by Travis Mateer
If synchronicities are not something that interest you, there is no need to read further.
But if they DO interest you, then oh BOY did I have a fun time in the land of my birth, a mystical place hidden beneath the rough SPOKOMPTON veneer most outsiders think of it as.
What took me to Spokane was the need to pick up a car that my parents had lent to a friend’s adult kid, who had his car break down in Missoula. I used this technical need to fulfill a personal need to get the fuck out of Zoom Town for a bit.
During my short trip I was hoping to investigate Expo ’74 (a World’s Fair my dad worked at), hit up some second-hand and antique stores, and swing by a church in Coeur d’Alene where an unstable person thought his pastor was a shapeshifter.
I knew I couldn’t dilly-dally, though, because I had to get back to Missoula in time for a 3pm Zoom conversation with Michael Wann, a synchronicity specialist I had enlisted to make some sense of the synchro-soup I was swimming in.
Before leaving, my wife gave me HER goal, which was to deal with a burst of anger that resulted in a disinvite to my birthday dinner.
I got to Spokane AND started working on my wife’s goal (thanks Tim!), then I went to an antique store and found a book on Expo ’74–a brash plan by Spokane’s civic leadership to use a World’s Fair to clean up a riverfront polluted by various industries that no longer needed riverfront access.
According to this book, the success of pulling off this audacious plan was laid at the feet of a man with a cartoon-like name I had to double-check to believe: King Cole.
I spent the night in a fancy hotel room in downtown Spokane with a glorious view of the fruits of the World Fair my dad worked at 4 years before starting a family and moving to Seattle, a much bigger city that held a much bigger World’s Fair the previous decade.
With new insights from my a-symmetric research into Missoula’s development history, I left the next day (my birthday) for home.
On my return drive I thought about how Michael Wann’s synchronicity work directed some of my own intuitions and inquiries into the recent past, especially Wann’s most recent presentation, titled The Field Of Dreams And The Merchants Of Death on The Higherside Chat podcast.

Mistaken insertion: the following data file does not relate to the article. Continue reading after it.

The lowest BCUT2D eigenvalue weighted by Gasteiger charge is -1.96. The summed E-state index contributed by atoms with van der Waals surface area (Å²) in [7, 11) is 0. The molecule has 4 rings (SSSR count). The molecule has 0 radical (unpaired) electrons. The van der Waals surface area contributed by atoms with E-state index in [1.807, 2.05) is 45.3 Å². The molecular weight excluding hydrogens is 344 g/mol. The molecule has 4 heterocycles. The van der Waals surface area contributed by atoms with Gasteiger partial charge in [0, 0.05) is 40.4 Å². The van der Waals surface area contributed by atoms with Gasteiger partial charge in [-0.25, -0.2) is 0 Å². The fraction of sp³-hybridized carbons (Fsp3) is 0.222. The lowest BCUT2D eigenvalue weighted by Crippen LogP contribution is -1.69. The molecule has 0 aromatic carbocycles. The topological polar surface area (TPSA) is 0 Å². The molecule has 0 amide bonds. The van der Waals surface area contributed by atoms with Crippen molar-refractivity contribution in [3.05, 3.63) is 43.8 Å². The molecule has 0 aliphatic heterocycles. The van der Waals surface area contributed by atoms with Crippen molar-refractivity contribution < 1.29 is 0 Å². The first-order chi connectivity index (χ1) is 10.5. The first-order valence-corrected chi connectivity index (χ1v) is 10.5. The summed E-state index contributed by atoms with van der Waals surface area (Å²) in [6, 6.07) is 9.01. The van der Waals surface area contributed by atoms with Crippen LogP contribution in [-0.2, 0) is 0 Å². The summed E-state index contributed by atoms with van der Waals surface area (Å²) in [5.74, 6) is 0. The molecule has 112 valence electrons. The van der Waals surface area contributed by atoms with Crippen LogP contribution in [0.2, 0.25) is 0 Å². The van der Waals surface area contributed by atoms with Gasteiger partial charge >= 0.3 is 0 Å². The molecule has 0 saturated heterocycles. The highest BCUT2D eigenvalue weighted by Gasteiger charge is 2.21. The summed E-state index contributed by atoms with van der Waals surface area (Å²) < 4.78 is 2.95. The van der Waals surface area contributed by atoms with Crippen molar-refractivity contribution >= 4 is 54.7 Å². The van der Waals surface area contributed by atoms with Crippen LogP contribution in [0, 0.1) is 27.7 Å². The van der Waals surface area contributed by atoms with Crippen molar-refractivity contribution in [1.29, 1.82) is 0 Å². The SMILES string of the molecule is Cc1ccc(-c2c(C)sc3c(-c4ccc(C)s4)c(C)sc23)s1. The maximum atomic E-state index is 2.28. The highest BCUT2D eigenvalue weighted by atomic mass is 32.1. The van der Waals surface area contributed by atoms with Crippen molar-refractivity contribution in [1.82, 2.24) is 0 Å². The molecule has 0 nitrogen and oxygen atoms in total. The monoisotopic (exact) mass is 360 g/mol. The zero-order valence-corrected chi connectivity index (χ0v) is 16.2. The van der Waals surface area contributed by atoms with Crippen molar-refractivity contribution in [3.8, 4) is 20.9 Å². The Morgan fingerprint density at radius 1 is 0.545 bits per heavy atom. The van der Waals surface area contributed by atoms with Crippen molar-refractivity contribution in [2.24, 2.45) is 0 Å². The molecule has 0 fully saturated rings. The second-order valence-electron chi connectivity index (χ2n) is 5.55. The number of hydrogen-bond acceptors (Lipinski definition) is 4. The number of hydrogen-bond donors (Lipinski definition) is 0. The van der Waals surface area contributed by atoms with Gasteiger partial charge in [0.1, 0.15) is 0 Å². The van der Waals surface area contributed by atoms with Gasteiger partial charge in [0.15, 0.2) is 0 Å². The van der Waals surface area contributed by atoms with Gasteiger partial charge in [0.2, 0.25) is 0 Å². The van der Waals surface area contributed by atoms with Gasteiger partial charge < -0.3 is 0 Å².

One aspect of Wann’s work is picking up signals from popular culture, something I experience frequently, so I should mention the two movies I watched in my hotel room: Old and Songbird.
Both movies had a bunch of personal significance I won’t get into. The one point I’ll reference is a scene in Songbird where the message ABANDON HOPE is spray-painted on an elevator door as it opens.
Switching to Wann’s pop-culture reference, Field of Dreams is a movie with Kevin Costner based on a book by W.P. Kinsella. My conversation with Michael Wann would connect Costner to the research I’m currently doing on the Chapel of the Dove.
This was what I was thinking about when I checked my progress to see if I had time to stop at a used book store, where I was of course delighted to find a book of short stories by W.P. Kinsella in the Montana section (I was told there were some scenes from Field of Dreams shot in Livingston, Montana, but so far I haven’t been able to confirm that).
I’ll leave most of the synchronistic connections I found for the podcast episode I’ll be posting Tuesday or Wednesday. For this post I’ll simply end with the portion of the short story, “Elevator” I found as I flipped through the story minutes before starting my conversation with Michael Wann, and ended up reading during our chat.
“You figure if you keep things up the white man going to bring his colored pictures back one day?” the old man says very slowly.
“Um-hm,” says Simon, staring at his feet. “I can hope.”
Standing-in-the-bush turns to starer across the clearing and corral to the scrub poplars standing all fluttery-leafed in the hot July wind.
“Don’t do no harm to dream,” the old man says.
“I’ll dream those movies back,” says Simon. “Everything’s painted and in better shape than when they quit it. They’ll be surprised when they come to open up again.”
“You see your movies on that big white screen,” says the old man, “sometimes when I look far away, I dream of the buffalo. I must be the only one who remembers them. I liked the train, but it went away. I liked the movies. Sometimes they made the earth tremble just like the buffalo.”
They are standing almost back to back, Simon shaped like a cross staring off toward his immaculate theater, Standing-in-the-bush gazing across his corral where two skinny roan steers reach their necks through the poles for grass.